CODAworx is a public art clearinghouse that I use as a way to find listings of upcoming RFQs. They publish a monthly online magazine the celebrates various public art projects around the world. “Phoenix Rising” is included in the June issue.
At long last, almost a year after it was completed, I added a portfolio page for “The Care Takers” mosaic!
The mosaic is finished and ready for installation. We are planning to head up later in June! This is the last of five mosaics we are doing for the schools in Norfolk, Virginia.
I’m starting a new commission, a Garden Guardian of a goldfinch to complement a recent stone wall and pathway we built.
I sketch ideas on paper but eventually make a final draft in the computer using Adobe Illustrator. It is really easy to scale thing up and down in that program, meaning I don’t have to completely redraw it if I decide I want it a half inch larger.
I usually trace the inside of the pattern for an inlay- the negative space. This time I went to the outside of the pattern piece itself, because I wanted it fractionally larger than I drew it.
I have to cut the opening for the inlay first, before I start the stone mosaic. That way, if I make any mistakes- and I often do, going beyond the lines- I can adjust my paper templates before I cut the inlay pieces. This is as far as I can go with the grinders. Next step will be to finish the stock removal with chisels. I aim for a half inch of depth. More is okay, less is not. I need enough room for the stone, usually about 3/8″, plus thinset tile mortar.
At long last I’ve finally put together an Etsy shop to sell my small mosaic works. Currently the five mosaics in the above image are available. Free shipping!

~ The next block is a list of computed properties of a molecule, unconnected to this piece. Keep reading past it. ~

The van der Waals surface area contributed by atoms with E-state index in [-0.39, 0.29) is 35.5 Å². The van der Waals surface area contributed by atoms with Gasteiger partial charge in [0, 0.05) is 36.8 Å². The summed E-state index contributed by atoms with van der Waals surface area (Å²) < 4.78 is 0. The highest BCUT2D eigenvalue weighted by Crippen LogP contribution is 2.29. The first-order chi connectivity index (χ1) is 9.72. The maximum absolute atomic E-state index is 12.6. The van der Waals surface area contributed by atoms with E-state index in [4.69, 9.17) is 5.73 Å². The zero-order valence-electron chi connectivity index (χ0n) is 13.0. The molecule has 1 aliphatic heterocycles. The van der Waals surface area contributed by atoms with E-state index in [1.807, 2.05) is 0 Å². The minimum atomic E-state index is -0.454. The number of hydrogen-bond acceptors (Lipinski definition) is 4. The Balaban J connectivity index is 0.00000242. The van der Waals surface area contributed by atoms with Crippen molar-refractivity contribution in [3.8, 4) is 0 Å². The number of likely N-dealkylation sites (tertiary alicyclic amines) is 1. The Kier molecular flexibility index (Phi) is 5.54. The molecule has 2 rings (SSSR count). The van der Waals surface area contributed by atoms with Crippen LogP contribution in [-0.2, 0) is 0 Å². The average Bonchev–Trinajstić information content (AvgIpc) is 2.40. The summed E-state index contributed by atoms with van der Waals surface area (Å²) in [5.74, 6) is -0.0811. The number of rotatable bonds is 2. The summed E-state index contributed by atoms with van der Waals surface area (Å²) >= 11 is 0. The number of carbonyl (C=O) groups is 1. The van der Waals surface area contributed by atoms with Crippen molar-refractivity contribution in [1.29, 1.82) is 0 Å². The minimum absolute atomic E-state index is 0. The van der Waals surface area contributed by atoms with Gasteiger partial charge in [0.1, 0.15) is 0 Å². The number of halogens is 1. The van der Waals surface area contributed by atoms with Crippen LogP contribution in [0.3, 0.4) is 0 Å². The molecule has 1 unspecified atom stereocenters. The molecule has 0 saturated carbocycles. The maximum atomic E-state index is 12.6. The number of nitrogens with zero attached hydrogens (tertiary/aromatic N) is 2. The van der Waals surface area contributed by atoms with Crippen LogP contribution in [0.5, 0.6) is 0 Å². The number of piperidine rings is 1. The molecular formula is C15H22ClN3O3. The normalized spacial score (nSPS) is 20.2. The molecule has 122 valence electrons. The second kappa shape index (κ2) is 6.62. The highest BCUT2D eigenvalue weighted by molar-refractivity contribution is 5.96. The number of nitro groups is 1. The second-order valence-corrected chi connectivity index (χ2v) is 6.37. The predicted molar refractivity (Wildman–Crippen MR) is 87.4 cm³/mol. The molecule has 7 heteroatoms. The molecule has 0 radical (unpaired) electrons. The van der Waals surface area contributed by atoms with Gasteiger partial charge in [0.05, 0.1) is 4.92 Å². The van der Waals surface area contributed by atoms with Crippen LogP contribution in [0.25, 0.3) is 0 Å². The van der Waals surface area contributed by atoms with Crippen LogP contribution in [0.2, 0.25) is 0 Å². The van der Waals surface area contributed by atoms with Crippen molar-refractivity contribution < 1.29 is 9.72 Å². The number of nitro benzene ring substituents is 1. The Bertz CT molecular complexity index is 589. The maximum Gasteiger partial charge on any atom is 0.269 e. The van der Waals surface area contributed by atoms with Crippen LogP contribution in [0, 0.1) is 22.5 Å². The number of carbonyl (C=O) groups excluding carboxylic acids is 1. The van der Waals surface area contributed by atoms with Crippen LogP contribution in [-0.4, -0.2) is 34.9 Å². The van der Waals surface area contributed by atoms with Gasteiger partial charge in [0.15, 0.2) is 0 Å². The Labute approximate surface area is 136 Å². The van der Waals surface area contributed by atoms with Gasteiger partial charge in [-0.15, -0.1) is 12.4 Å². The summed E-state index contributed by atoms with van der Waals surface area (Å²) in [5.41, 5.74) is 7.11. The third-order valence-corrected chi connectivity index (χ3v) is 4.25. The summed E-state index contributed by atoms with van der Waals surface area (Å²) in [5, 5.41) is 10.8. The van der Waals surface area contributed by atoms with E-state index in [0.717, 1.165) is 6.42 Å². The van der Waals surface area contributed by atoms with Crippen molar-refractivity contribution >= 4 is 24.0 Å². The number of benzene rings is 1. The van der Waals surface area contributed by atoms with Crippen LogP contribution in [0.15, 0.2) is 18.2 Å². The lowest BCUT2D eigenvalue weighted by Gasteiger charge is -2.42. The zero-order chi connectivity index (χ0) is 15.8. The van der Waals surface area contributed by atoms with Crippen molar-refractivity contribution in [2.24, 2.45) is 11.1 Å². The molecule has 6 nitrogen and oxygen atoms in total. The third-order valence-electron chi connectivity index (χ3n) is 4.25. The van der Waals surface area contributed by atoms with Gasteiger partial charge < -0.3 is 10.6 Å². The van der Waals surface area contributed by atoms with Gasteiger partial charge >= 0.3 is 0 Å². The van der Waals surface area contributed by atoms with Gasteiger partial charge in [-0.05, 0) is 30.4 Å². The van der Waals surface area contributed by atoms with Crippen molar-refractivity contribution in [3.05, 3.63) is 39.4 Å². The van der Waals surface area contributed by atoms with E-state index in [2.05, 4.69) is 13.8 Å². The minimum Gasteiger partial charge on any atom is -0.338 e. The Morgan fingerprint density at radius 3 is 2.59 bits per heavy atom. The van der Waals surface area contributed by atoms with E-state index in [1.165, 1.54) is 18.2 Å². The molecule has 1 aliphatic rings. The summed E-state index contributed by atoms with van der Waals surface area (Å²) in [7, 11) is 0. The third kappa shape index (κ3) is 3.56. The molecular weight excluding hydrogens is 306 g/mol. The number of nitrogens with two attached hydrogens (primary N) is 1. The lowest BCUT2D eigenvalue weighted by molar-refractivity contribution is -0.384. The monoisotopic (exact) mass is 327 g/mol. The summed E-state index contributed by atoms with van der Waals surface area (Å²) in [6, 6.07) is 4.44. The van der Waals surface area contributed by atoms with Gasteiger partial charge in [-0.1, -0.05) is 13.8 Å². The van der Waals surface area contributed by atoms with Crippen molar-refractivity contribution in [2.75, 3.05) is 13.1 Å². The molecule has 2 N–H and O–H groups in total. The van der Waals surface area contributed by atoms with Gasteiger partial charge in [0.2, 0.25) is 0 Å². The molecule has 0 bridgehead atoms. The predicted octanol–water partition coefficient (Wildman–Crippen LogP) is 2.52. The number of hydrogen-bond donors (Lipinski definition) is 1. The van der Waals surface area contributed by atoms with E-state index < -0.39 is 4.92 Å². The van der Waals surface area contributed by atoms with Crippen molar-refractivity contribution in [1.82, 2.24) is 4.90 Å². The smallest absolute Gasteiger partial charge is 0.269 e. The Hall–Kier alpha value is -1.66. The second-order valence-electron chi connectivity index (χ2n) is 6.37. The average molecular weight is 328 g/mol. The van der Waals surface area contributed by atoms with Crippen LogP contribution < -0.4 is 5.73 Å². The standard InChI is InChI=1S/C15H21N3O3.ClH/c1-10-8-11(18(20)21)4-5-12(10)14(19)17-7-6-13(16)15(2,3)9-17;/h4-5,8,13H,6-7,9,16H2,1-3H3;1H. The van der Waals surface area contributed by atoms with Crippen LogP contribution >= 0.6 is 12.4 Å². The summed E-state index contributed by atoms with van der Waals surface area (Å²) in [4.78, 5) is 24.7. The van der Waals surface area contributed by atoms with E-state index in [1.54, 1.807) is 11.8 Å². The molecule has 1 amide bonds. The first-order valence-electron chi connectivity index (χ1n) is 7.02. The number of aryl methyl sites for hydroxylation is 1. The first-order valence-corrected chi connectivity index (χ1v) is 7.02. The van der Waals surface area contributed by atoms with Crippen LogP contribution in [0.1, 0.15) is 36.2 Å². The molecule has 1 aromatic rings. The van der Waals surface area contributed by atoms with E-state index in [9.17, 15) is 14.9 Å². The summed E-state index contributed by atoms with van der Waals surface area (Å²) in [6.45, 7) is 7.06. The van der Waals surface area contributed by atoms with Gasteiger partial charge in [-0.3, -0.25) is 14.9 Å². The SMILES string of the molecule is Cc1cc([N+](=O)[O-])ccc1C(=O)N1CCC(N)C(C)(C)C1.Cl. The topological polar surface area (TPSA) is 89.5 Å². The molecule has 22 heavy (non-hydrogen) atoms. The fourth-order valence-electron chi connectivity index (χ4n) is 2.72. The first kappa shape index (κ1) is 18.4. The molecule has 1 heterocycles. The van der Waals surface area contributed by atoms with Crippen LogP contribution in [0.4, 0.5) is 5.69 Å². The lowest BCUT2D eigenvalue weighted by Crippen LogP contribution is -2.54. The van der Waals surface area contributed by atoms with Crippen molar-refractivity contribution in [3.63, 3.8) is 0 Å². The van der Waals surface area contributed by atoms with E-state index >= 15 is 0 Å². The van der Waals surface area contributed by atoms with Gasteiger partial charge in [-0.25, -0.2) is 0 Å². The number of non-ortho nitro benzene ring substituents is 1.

This is something I’ve been working on in the home workshop. It’s going to be a frame wall piece, about twice the actual size of my hand, which was the nearest available subject to draw!
I think I’m going to use a different background, maybe something with texture. Right now, the hand pieces are resting on top of the background stone. The hand is cut from Emprador light marble, from Spain I believe.
‘The Treehouse Orchestra’ mosaic features nine kids playing musical instruments. This guy is playing the upright bass. The first image shows the ‘map’ which has the pattern pieces labeled on it and shows the various shapes laid out for cutting. The second image shows the mosaic loosely assembled, awaiting detailing.
This is a shot of my shelves, where I keep stone tiles for mosaic work. It reminds me of my time in college radio when we had to go into the stacks to find the records to play.
We’re almost there. Another figure is completed. The steelpan player is now completed. I still have to detail her steelpan though. The heads of her mallets are cut from bricks that were part of the old school building, that was torn down to make way for the new building.
This panorama shows the whole piece. This was taken when the steelpan girl was still on a different table, being detailed. The only two kids that still need some cutting are the violinist and the bass player.
This fellow is playing the tambourine. Flipped over, you can see the numbering scheme I sued to keep track of the pieces. On smaller things like this, it’s relatively easy to figure out where pieces go. When you have three hundred random hexagons making up the background, it’s really important to have things identified.
I grouted these two mosaics this weekend. These are my first experiments with geometric patterns, these based on Islamic tile designs. The colors really pop in this image because I’ve just rinsed them with water. Another example of how stone mosaic so closely resembles quilt patterns.